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Processional Cross
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Processional Cross

Description Exhibitions Provenance Credit
Description The exceptional quality of this cross demonstrates the high level of technical skill attained by the monastic artisans of the 15th century. Its multiple openings create a complicated pattern composed of nine interlocking circles enclosed within a quatrelobe frame. Intricate ribbon work fills the boundary between this frame and the circular shapes of the interior. Fine linear decoration completes the design and accentuates the delicate appearance of the composition. At the outside edges of the terminal points of the cross, intertwining lines end in serpentine curves. The snake-like forms assume a more distinct shape on either side of the looping brackets that secure the cross to its base. Such details possibly incorporate references to the brazen serpent of Moses as described in the Book of Numbers (21:4-9). In the wake of a devastating plague of poisonous snakes, God instructed the Israelites to erect a brass serpent upon a pole. Because gazing upon this object was believed to cure those bitten, Christians interpreted the brazen serpent as a prefiguration of the redemptive cross of Christ. The three large crosses at the terminal positions appear to emerge, plant-like, from the diamond-shaped supports that connect them to the frame. The organic shape of these details alludes to the sprouting leaves of the Tree of Paradise, an object with which the cross was often associated. The perforated crosses that flank the shaft would have secured the fabric with which the cross was "dressed" for processions. The intricate patterns and brilliant execution make this object one of the most important crosses to exist outside of Ethiopia.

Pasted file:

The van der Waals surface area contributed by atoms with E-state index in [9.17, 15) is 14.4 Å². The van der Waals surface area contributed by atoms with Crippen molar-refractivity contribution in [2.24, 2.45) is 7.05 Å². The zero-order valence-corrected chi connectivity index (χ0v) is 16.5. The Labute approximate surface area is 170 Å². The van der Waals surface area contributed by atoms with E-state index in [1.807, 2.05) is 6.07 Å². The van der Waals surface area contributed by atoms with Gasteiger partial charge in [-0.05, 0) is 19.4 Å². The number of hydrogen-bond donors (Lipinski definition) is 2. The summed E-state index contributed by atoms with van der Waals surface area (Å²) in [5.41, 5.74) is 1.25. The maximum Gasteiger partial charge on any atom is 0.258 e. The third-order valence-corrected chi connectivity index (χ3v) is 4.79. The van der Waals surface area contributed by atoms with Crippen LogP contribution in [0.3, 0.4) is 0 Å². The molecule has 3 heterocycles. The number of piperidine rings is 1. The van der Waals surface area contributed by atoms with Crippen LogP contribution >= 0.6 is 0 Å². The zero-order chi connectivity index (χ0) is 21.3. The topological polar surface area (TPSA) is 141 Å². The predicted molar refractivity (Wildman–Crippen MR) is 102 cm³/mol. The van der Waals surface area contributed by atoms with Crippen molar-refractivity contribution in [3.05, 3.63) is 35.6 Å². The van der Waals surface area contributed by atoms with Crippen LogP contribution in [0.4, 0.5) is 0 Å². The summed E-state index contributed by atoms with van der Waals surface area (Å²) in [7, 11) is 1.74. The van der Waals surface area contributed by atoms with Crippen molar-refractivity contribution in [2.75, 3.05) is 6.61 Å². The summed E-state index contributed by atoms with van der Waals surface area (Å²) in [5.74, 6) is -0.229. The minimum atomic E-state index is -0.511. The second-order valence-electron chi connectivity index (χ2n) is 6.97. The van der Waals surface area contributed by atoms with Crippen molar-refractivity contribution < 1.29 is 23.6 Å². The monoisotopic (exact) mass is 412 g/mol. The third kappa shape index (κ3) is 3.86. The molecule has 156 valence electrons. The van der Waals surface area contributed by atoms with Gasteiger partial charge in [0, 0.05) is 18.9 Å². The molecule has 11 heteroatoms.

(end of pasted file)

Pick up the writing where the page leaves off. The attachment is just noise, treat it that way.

• Ethiopian Art at The Walters. The Walters Art Gallery, Baltimore. 1996.
  • Art that Heals: The Image as Medicine in Ethiopia. Museum for African Art, New York; The Walters Art Gallery, Baltimore. 1997.
  • Angels of Light: Ethiopian Art from the Walters Art Museum. Birmingham Museum of Art, Birmingham; Smith College Museum of Art, Northampton; Museum of Biblical Art, New York. 2006-2007.
Provenance Robert and Nancy Nooter Collection [Nooter 20.20], Washington, D.C.; Walters Art Museum, 1996, by purchase.
Credit Museum purchase with funds provided by the W. Alton Jones Foundation Acquisition Fund, 1996

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15th century (Solomonic)
Accession Number
H: 10 1/4 x W: 6 1/4 in. (26.03 x 15.87 cm)


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